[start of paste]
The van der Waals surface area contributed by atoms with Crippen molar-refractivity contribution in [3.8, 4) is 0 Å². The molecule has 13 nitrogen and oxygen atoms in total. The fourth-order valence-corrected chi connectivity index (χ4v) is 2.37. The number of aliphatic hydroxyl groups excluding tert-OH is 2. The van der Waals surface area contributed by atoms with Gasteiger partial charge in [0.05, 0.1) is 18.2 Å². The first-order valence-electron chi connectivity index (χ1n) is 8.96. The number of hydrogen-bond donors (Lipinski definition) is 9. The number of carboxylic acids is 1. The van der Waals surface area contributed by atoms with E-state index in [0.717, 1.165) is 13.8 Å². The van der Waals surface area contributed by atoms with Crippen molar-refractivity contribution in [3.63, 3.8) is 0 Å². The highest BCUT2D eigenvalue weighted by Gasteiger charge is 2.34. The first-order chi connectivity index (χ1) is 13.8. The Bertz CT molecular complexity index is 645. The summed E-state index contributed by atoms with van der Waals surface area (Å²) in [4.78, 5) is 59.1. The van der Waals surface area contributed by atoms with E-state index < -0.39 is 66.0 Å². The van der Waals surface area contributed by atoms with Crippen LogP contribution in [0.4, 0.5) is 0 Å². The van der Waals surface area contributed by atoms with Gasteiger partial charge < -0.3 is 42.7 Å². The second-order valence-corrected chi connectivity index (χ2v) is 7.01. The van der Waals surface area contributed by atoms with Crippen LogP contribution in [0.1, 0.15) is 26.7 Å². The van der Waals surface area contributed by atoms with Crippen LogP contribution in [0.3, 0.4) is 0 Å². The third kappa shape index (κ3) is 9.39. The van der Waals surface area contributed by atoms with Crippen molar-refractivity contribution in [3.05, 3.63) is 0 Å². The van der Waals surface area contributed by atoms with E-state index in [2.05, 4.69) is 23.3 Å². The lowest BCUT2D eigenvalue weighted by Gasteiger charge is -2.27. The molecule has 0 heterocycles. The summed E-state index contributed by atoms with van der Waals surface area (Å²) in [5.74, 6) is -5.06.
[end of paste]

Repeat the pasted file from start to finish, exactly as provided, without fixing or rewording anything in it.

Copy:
The van der Waals surface area contributed by atoms with Crippen molar-refractivity contribution in [3.8, 4) is 0 Å². The molecule has 13 nitrogen and oxygen atoms in total. The fourth-order valence-corrected chi connectivity index (χ4v) is 2.37. The number of aliphatic hydroxyl groups excluding tert-OH is 2. The van der Waals surface area contributed by atoms with Gasteiger partial charge in [0.05, 0.1) is 18.2 Å². The first-order valence-electron chi connectivity index (χ1n) is 8.96. The number of hydrogen-bond donors (Lipinski definition) is 9. The number of carboxylic acids is 1. The van der Waals surface area contributed by atoms with E-state index in [0.717, 1.165) is 13.8 Å². The van der Waals surface area contributed by atoms with Crippen molar-refractivity contribution in [3.63, 3.8) is 0 Å². The highest BCUT2D eigenvalue weighted by Gasteiger charge is 2.34. The first-order chi connectivity index (χ1) is 13.8. The Bertz CT molecular complexity index is 645. The summed E-state index contributed by atoms with van der Waals surface area (Å²) in [4.78, 5) is 59.1. The van der Waals surface area contributed by atoms with E-state index < -0.39 is 66.0 Å². The van der Waals surface area contributed by atoms with Crippen LogP contribution in [0.4, 0.5) is 0 Å². The van der Waals surface area contributed by atoms with Gasteiger partial charge < -0.3 is 42.7 Å². The second-order valence-corrected chi connectivity index (χ2v) is 7.01. The van der Waals surface area contributed by atoms with Crippen LogP contribution in [0.1, 0.15) is 26.7 Å². The van der Waals surface area contributed by atoms with Crippen LogP contribution in [0.3, 0.4) is 0 Å². The third kappa shape index (κ3) is 9.39. The van der Waals surface area contributed by atoms with Crippen molar-refractivity contribution in [3.05, 3.63) is 0 Å². The van der Waals surface area contributed by atoms with E-state index in [2.05, 4.69) is 23.3 Å². The lowest BCUT2D eigenvalue weighted by Gasteiger charge is -2.27. The molecule has 0 heterocycles. The summed E-state index contributed by atoms with van der Waals surface area (Å²) in [5.74, 6) is -5.06.